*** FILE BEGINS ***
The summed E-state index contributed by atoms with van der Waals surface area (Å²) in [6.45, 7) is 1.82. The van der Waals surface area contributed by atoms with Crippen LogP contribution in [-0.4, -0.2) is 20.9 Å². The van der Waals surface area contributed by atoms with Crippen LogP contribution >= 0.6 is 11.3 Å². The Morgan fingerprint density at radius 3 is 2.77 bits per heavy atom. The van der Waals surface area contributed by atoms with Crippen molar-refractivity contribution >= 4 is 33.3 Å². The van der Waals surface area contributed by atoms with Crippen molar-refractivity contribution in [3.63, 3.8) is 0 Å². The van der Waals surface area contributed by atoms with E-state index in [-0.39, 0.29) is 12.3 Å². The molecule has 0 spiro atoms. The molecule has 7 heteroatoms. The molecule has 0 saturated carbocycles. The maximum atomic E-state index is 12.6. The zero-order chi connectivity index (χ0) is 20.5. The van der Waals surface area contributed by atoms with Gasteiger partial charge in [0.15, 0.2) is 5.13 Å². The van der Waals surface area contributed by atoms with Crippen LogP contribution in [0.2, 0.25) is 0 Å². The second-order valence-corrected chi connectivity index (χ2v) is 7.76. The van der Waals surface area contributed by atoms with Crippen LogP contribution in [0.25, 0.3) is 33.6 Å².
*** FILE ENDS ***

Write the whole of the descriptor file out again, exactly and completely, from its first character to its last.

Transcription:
The summed E-state index contributed by atoms with van der Waals surface area (Å²) in [6.45, 7) is 1.82. The van der Waals surface area contributed by atoms with Crippen LogP contribution in [-0.4, -0.2) is 20.9 Å². The van der Waals surface area contributed by atoms with Crippen LogP contribution >= 0.6 is 11.3 Å². The Morgan fingerprint density at radius 3 is 2.77 bits per heavy atom. The van der Waals surface area contributed by atoms with Crippen molar-refractivity contribution >= 4 is 33.3 Å². The van der Waals surface area contributed by atoms with Crippen molar-refractivity contribution in [3.63, 3.8) is 0 Å². The van der Waals surface area contributed by atoms with E-state index in [-0.39, 0.29) is 12.3 Å². The molecule has 0 spiro atoms. The molecule has 7 heteroatoms. The molecule has 0 saturated carbocycles. The maximum atomic E-state index is 12.6. The zero-order chi connectivity index (χ0) is 20.5. The van der Waals surface area contributed by atoms with Gasteiger partial charge in [0.15, 0.2) is 5.13 Å². The van der Waals surface area contributed by atoms with Crippen LogP contribution in [0.2, 0.25) is 0 Å². The second-order valence-corrected chi connectivity index (χ2v) is 7.76. The van der Waals surface area contributed by atoms with Crippen LogP contribution in [0.25, 0.3) is 33.6 Å².